Other than a relatively small number of items that are always banned or allowed (such as basic medicines), no specific list of what supplies are and are not permitted entry is disseminated. In other words, it's a deliberately cruel guessing game. UNRWA reports that items that have been inexplicably refused entry include light bulbs, candles, matches, books, musical instruments, crayons, clothing, shoes, mattresses, sheets, blankets, pasta and tea.As the school year began this fall, chronic shortages of everything from paper, textbooks and ink cartridges to school uniforms, school bags and computers were rampant.
The bottom line: The UN trade and development agency says 90
percent of Gaza's residents
are currently barely living beneath the poverty line, and damages caused by Israel's Operation
Cast Lead are estimated at $4 billion -- a sum the agency claims is three times
larger than the Strip's entire annual market performance. Yet no rebuilding can
begin, and no industry can thrive when the borders are hermetically sealed.
However, what most wrenched my heart during my last visit was
the lack of plans and hopes for the future. As one of my friends in Gaza told me
recently, "every day is the same: all I see before me is an endless monotony --
no way to use my skills to support myself or my family, and no prospect of
relief." There are virtually no non-government jobs to be had, and as the
Strip's five universities churn out more graduates every year (due to the high
value placed on education by the Palestinian culture), the palpable mood of
desperation and futility spreads broader and deeper. Although many young men
and women in Gaza would like
to study abroad, particularly due to the very limited range of master's and PhD
programs available there, the prison doors remain shut to them as well. Between
July and September 2008 (the most recent figures available), no more than 70
students managed to leave Gaza via Israel -- the vast majority of whom had won
scarce, prestigious scholarships like the Fulbright. More than 1,000 students
from Gaza apply to
universities around the world every year only to discover they can't get out.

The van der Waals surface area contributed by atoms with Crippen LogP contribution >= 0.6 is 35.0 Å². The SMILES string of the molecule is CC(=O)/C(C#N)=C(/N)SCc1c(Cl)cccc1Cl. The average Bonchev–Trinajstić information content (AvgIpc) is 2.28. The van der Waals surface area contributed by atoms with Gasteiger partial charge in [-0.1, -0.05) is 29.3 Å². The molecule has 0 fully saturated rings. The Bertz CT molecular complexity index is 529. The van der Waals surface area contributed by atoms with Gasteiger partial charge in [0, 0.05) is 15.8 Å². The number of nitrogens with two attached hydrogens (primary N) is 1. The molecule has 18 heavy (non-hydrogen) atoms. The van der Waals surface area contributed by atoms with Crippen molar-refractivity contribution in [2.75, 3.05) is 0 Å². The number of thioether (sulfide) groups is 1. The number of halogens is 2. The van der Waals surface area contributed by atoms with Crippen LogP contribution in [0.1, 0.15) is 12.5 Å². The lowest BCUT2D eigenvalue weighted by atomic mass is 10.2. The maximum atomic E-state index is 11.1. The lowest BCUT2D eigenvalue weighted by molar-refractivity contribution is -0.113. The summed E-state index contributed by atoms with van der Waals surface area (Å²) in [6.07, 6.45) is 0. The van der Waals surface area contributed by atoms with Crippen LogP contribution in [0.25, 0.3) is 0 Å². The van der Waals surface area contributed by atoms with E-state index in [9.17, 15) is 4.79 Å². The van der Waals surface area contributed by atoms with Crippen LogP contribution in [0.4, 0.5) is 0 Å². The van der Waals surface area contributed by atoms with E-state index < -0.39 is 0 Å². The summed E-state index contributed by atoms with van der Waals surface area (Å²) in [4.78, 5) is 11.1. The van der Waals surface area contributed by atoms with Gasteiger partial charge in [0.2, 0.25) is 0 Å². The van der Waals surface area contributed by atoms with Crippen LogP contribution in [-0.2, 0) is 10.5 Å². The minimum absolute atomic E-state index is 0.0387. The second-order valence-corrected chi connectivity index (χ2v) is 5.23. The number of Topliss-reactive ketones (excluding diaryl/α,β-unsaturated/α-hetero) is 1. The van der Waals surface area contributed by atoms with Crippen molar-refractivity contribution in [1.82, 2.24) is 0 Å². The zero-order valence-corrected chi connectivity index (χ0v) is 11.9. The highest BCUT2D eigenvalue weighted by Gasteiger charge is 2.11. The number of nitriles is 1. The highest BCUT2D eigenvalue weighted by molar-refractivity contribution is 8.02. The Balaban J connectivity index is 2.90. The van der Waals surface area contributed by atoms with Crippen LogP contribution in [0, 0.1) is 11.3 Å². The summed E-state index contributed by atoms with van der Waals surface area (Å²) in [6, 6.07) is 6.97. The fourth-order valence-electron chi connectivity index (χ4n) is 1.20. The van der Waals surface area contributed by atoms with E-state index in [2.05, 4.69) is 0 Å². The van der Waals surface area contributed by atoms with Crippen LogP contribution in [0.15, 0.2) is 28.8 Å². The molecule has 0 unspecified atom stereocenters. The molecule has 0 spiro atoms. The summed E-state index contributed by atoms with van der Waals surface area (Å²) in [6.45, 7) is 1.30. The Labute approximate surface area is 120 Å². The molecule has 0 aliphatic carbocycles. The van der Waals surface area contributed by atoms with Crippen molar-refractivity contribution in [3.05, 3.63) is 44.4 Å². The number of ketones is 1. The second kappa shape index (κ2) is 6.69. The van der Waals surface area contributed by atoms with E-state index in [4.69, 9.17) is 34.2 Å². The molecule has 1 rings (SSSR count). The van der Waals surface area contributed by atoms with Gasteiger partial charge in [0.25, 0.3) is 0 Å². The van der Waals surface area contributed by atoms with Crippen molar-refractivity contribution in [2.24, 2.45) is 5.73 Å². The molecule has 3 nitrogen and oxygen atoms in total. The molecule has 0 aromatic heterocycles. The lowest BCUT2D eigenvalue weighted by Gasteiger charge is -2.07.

Arieh Mekel from the Israeli foreign
ministry was recently taped telling ABC News: "Education is not as urgent
as the need for medical care. And anyway, the problem is in Gaza and with the people of Gaza who voted for Hamas. We do what we can,
but while Gaza is still ruled by Hamas, and while rockets are still being fired
at Israelis, Palestinian students seeking education are not a priority."
Yet, is there a more effective way to counter
extremism than to encourage secular education and exposure to other points of
view, while giving the people hope for their future? The policy of depriving
Palestinians of a competitive education as well as gainful employment makes that
goal nearly impossible.
One young man from the Gaza Strip, who will complete his bachelor's degree in English literature in January, has this to say about his dream of studying journalism in a master's program in the United States or United Kingdom, then returning home: We would not be fair to Gaza if we leave it to the control of thugs and those shouldering rifles." Writes 24-year-old Mohammed Said El-Nadi in his blog, "There are more than one thousand reasons that push people to leave Gaza, and not come back. However, this is our only homeland. We must roll up our sleeves and start right away to rebuild what has been destroyed. We must bravely accept the challenge and start forging ahead to restore our glory. We should have faith, and believe in our potential" Perhaps that is just what scares Israel the most."